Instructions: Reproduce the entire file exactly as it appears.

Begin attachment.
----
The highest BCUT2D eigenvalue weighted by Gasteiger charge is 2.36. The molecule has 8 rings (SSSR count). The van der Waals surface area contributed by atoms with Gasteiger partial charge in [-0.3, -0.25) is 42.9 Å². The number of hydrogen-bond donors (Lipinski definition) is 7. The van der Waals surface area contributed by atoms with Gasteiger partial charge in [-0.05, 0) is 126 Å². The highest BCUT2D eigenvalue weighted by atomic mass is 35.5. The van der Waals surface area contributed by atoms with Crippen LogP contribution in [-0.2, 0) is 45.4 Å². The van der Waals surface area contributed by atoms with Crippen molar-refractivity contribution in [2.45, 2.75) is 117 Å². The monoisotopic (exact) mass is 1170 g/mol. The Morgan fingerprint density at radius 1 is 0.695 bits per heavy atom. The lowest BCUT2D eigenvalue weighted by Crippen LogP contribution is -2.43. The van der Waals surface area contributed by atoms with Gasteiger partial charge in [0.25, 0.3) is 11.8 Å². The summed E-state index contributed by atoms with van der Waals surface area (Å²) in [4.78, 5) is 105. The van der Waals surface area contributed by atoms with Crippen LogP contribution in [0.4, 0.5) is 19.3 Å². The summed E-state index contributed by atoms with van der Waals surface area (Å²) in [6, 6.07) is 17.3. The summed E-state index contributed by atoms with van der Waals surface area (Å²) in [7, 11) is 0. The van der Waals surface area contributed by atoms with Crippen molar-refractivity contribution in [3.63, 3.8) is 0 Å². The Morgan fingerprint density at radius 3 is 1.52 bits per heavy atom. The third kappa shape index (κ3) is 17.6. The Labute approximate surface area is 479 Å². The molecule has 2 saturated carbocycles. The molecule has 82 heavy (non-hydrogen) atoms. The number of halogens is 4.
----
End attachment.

The highest BCUT2D eigenvalue weighted by Gasteiger charge is 2.36. The molecule has 8 rings (SSSR count). The van der Waals surface area contributed by atoms with Gasteiger partial charge in [-0.3, -0.25) is 42.9 Å². The number of hydrogen-bond donors (Lipinski definition) is 7. The van der Waals surface area contributed by atoms with Gasteiger partial charge in [-0.05, 0) is 126 Å². The highest BCUT2D eigenvalue weighted by atomic mass is 35.5. The van der Waals surface area contributed by atoms with Crippen LogP contribution in [-0.2, 0) is 45.4 Å². The van der Waals surface area contributed by atoms with Crippen molar-refractivity contribution in [2.45, 2.75) is 117 Å². The monoisotopic (exact) mass is 1170 g/mol. The Morgan fingerprint density at radius 1 is 0.695 bits per heavy atom. The lowest BCUT2D eigenvalue weighted by Crippen LogP contribution is -2.43. The van der Waals surface area contributed by atoms with Gasteiger partial charge in [0.25, 0.3) is 11.8 Å². The summed E-state index contributed by atoms with van der Waals surface area (Å²) in [4.78, 5) is 105. The van der Waals surface area contributed by atoms with Crippen LogP contribution in [0.4, 0.5) is 19.3 Å². The summed E-state index contributed by atoms with van der Waals surface area (Å²) in [6, 6.07) is 17.3. The summed E-state index contributed by atoms with van der Waals surface area (Å²) in [7, 11) is 0. The van der Waals surface area contributed by atoms with Crippen molar-refractivity contribution in [3.63, 3.8) is 0 Å². The Morgan fingerprint density at radius 3 is 1.52 bits per heavy atom. The third kappa shape index (κ3) is 17.6. The Labute approximate surface area is 479 Å². The molecule has 2 saturated carbocycles. The molecule has 82 heavy (non-hydrogen) atoms. The number of halogens is 4.